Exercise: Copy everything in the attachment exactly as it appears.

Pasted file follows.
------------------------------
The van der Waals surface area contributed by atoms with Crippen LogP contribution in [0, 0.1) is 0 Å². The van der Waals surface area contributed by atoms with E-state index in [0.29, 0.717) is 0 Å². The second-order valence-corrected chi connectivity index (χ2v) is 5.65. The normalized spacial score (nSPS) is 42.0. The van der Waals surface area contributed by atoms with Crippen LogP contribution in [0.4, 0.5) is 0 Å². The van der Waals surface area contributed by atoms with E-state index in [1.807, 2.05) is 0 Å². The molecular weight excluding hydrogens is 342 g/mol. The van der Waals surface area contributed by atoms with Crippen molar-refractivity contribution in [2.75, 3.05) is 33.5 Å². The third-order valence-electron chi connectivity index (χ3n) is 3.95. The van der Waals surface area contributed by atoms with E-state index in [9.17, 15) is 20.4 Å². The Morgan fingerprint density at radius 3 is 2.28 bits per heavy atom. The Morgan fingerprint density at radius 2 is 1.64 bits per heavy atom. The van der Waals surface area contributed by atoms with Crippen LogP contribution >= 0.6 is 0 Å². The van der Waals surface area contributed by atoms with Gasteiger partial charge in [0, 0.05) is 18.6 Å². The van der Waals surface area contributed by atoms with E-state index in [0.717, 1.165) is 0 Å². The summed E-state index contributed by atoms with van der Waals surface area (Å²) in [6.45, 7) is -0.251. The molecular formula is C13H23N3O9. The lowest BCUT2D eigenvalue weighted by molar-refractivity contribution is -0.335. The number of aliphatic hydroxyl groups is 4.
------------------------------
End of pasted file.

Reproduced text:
The van der Waals surface area contributed by atoms with Crippen LogP contribution in [0, 0.1) is 0 Å². The van der Waals surface area contributed by atoms with E-state index in [0.29, 0.717) is 0 Å². The second-order valence-corrected chi connectivity index (χ2v) is 5.65. The normalized spacial score (nSPS) is 42.0. The van der Waals surface area contributed by atoms with Crippen LogP contribution in [0.4, 0.5) is 0 Å². The van der Waals surface area contributed by atoms with E-state index in [1.807, 2.05) is 0 Å². The molecular weight excluding hydrogens is 342 g/mol. The van der Waals surface area contributed by atoms with Crippen molar-refractivity contribution in [2.75, 3.05) is 33.5 Å². The third-order valence-electron chi connectivity index (χ3n) is 3.95. The van der Waals surface area contributed by atoms with E-state index in [9.17, 15) is 20.4 Å². The Morgan fingerprint density at radius 3 is 2.28 bits per heavy atom. The Morgan fingerprint density at radius 2 is 1.64 bits per heavy atom. The van der Waals surface area contributed by atoms with Crippen LogP contribution >= 0.6 is 0 Å². The van der Waals surface area contributed by atoms with Gasteiger partial charge in [0, 0.05) is 18.6 Å². The van der Waals surface area contributed by atoms with E-state index in [0.717, 1.165) is 0 Å². The summed E-state index contributed by atoms with van der Waals surface area (Å²) in [6.45, 7) is -0.251. The molecular formula is C13H23N3O9. The lowest BCUT2D eigenvalue weighted by molar-refractivity contribution is -0.335. The number of aliphatic hydroxyl groups is 4.